At least twenty-five Idd genetic loci contribute to the onset of autoimmune diabetes in the NOD mouse [10,11]. Importantly, the primary NOD susceptibility locus (Idd1) maps to the major histocompatability complex (MHC), as in human disease. B cell specific deletion of the MHC class II I-Ag7 prevented spontaneous autoimmune diabetes in NOD mice, highlighting the essential function of MHC class II expression on B cells for the development of T1D . In addition, there exist MHC-independent genetic loci in the mouse that promote the activation of autoreactive B cells. Genes on proximal chromosome 1 (Idd5) and distal chromosome 4 (Idd9/11) were both found to directly control diabetes development by regulating B cells in NOD mice, specifically by preventing the induction of B cell anergy following low-avidity BCR engagement by self-antigen . Further, another locus that mapped to a region on chromosome 1 in the vicinity of the Idd5.4 locus, controls TACI (transmembrane activator and calcium-modulating and cyclophilin ligand interactor) expression on B cells. Finally, a locus on chromosome 8 near Idd22 temporally regulates the expression of TACI on NOD B cells . Taken together, the NOD model has allowed identification of B cell intrinsic contributions to the development of T1D, and will likely continue to provide an invaluable tool for elucidation of more complex genetic contributions to development of diabetes.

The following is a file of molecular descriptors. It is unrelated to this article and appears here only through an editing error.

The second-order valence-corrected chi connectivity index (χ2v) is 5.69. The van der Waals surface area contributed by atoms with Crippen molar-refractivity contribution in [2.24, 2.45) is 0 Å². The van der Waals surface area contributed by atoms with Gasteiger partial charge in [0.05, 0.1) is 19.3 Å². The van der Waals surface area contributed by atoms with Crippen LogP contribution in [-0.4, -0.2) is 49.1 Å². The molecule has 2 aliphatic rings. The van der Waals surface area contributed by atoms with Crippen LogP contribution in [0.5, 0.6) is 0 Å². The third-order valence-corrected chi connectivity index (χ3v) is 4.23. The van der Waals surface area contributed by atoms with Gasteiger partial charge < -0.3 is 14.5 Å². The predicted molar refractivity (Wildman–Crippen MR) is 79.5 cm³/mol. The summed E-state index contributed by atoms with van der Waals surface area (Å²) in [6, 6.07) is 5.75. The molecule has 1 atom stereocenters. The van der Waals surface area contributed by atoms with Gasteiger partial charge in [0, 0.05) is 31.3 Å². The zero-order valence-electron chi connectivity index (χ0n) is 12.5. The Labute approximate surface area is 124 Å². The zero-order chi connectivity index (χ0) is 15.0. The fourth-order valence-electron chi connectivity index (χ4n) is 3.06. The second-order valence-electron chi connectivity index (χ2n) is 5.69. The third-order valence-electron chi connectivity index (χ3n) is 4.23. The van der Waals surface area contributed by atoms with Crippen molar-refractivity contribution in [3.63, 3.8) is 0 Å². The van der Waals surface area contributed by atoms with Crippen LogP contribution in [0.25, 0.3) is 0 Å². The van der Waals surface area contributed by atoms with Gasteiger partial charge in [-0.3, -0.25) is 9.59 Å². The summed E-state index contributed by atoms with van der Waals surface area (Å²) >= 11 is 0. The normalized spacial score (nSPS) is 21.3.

In human studies of TID, HLA class II genes on chromosome 6p21 within the MHC locus have the most compelling association and largest effect on disease. A recent genetic analysis indicates that specific alleles at the HLA-DRB1, DQA1 and DQB1 loci confer the highest risk or protection from T1D, based on the precise combinations of alleles that are expressed [15•]. Recently, two human genome wide association studies identified 8 independent loci associated with type 1 diabetes, and follow-up studies provided confirmation of five novel genetic associations involving ERBB3, C12orf30, KIAA3050, PTPN2 and CD226 [16,17]. Although B cell-specific genetic defects aside from HLA class II have not been identified in T1D patients, it is likely based on genetic studies in NOD mice that alterations in genes that contribute to B cell anergy also participate in T1D development.